Ignoring a threatening look from Mrs. Darcy, he was handed out of the carriage.
"Such fine service!" Mr. Collins gloated. "Such elegance! Have you ever seen the like?" He seemed to have forgotten that they had all been to Rosings before and that two of the party lived at Pemberley.
Meanwhile, the Darcys were experiencing acute trepidation. What would the night hold for them? What sort of experience was in the offing? With heavy hearts they were escorted in the door and through to the dining room.
"Welcome! Welcome, Mr. Collins, Mrs. Collins! Welcome, Darcy," Lady Catherine said with considerably less enthusiasm, and totally ignored Elizabeth. It was evident that she had done her best to display the wealth and grandeur of her home and her person, in order to remind Mr. Darcy of what he had missed by not becoming a part of the family. It was lost on him, however.
"Madam," he began hesitantly, "May, I introduce Mrs. Darcy? You have formerly been acquainted with her as Elizabeth Bennet." Elizabeth made a very pretty curtsy.
"Yes. Well. Welcome to you, too," rather archly. "Mrs. Collins! I was so pleased to hear the news of the upcoming happy event! You must be delighted."
Charlotte had just opened her mouth when Mr. Collins broke in. "Yes! Yes, we are just in ecstasies. We simply cannot wait for the arrival of our son."
"Oh? Are you so sure it is to be a boy?"
"Absolutely! I have a sense for these things. As soon as I realized Charlotte was carrying my child-" the Darcys winced- "I knew it was to be a strapping young boy. He will be remarkably well favored," Mr. Collins said, drawing upon the favorite dictum of Lady Catherine.
She smiled. "I do hope you have not had trouble harvesting cucumbers again this year?"
"No, no, we have ever so many. What troubles me, though, is that they are all rather small."
Lady Catherine's eyes lit up. If there was one thing she could do, it was give advice, and she attacked the opportunity. "Your hotbeds, I fear, are too hot. You must see to it that they are placed in shade part of the day. Keep the plants from growing too big and make sure there are no more than three in each frame."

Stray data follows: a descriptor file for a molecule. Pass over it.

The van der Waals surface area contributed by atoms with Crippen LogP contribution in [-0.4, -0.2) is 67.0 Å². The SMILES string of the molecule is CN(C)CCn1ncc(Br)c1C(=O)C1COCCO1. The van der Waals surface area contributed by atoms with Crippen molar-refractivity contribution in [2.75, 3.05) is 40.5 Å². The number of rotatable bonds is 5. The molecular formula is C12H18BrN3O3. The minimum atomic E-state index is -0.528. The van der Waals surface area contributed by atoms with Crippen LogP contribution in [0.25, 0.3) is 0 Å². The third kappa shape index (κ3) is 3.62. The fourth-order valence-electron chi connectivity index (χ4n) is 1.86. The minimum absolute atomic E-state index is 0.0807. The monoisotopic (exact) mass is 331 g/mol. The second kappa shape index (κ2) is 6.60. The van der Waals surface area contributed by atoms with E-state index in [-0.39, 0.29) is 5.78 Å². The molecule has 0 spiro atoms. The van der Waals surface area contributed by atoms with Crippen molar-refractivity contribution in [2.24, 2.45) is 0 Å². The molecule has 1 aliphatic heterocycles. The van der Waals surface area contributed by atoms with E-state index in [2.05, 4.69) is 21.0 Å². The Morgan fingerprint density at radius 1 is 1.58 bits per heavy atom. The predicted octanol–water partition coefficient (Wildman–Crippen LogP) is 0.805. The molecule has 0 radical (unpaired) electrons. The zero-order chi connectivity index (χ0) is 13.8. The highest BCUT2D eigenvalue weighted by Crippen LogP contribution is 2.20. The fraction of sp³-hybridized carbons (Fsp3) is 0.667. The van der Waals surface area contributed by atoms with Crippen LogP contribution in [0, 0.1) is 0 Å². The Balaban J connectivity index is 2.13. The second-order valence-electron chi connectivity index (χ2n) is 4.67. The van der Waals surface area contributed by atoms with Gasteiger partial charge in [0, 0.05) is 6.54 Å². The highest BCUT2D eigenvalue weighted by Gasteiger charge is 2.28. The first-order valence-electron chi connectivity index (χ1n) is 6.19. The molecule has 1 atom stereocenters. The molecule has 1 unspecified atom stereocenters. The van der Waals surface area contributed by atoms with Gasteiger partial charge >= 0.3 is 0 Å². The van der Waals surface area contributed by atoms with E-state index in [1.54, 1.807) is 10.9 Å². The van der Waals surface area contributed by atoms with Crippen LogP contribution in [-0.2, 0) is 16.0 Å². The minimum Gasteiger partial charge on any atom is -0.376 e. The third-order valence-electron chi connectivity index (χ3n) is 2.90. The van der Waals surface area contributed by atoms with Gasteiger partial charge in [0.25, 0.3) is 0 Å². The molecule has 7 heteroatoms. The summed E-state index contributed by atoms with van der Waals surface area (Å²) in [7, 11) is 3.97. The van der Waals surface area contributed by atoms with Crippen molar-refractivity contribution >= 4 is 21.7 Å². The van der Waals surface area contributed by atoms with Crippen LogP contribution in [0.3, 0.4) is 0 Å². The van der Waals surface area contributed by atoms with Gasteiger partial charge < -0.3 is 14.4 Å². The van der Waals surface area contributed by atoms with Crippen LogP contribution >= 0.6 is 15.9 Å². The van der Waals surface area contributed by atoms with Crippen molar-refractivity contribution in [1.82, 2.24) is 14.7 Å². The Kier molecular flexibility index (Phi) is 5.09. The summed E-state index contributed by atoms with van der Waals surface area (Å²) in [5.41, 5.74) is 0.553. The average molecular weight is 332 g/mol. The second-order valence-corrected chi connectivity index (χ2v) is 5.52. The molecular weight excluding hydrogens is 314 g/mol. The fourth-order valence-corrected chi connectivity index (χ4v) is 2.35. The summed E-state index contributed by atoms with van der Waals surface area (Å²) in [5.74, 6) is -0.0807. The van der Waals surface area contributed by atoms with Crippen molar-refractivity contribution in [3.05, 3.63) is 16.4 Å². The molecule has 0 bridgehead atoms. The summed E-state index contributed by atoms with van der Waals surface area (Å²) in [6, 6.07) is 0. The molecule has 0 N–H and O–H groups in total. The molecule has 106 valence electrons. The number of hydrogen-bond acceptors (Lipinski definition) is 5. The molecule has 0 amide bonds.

As Lady Catherine rambled on about this and that, her daughter Anne sat passively and quiet. She looked rather uncomfortable, and Mrs. Darcy began to feel sorry for her and endeavored to engage her in a conversation.
"I very much admire your dress, Miss de Bourgh," she began. "Is it a velvet?"
Upon hearing Elizabeth's voice, Lady Catherine snapped to attention. She perceived that the words were directed towards her daughter. This would not do.
"A velvet!" Lady de Bourgh cried haughtily. "Why, anybody could see it was a velour. Velvet, indeed!"
"I believe the fabrics are much the same, aunt," Darcy said, defending his wife.
"Do not tell me about fabrics, Darcy. I am perhaps the highest authority in the land on that subject. Do not you agree, Mr. Collins?"
"Oh yes! Oh yes of course!" Mr. Collins cried.
And so the evening continued. All through dinner, the Darcys could not enjoy their food for the stinging remarks made by Lady Catherine. Every time Elizabeth attempted to open her mouth, Lady de Bourgh would instantly disprove everything she had to say.
"If she does not wish for me to talk," Mrs. Darcy whispered to her husband, "then I will not talk, is all."
"What is it you are saying, Eliza?" rang the shrill voice of Lady Catherine. "What is it you are telling Mr. Darcy? It is exceedingly rude to whisper at the dinner-table."
Mr. Darcy had no better luck in trying to join in a conversation; Lady Catherine's remarks were almost as biting towards himself as towards his wife. He had nothing to do but sit and take large gulps from his wineglass.
Everyone was happy as the party adjourned from the dining room and moved to one of Rosings' sitting rooms. At least here Lady Catherine was free to direct all of her attention to the Collinses, and leave the Darcys in comparative peace. However, it wasn't to last long.
Mr. Collins soon remarked that he remembered the excellence of the whisky served at Rosings, and might he have the opportunity of sampling a glass? Lady Catherine was quite willing to oblige and the decanter was soon in action. Mr. Darcy mentioned that he'd like a glass, and the servant filled his to the very brim.
Soon, the Collinses were in the midst of a discussion on music, and Lady Catherine remarked loudly, "I remember the first time I met Miss Elizabeth Bennet, and she played a song on our pianoforte. It was... a tolerable performance. Do you not think so, Darcy?"
Mr. Darcy cleared his throat. "I thought she played rather well."
"In comparison with your sister? Really, Darcy!"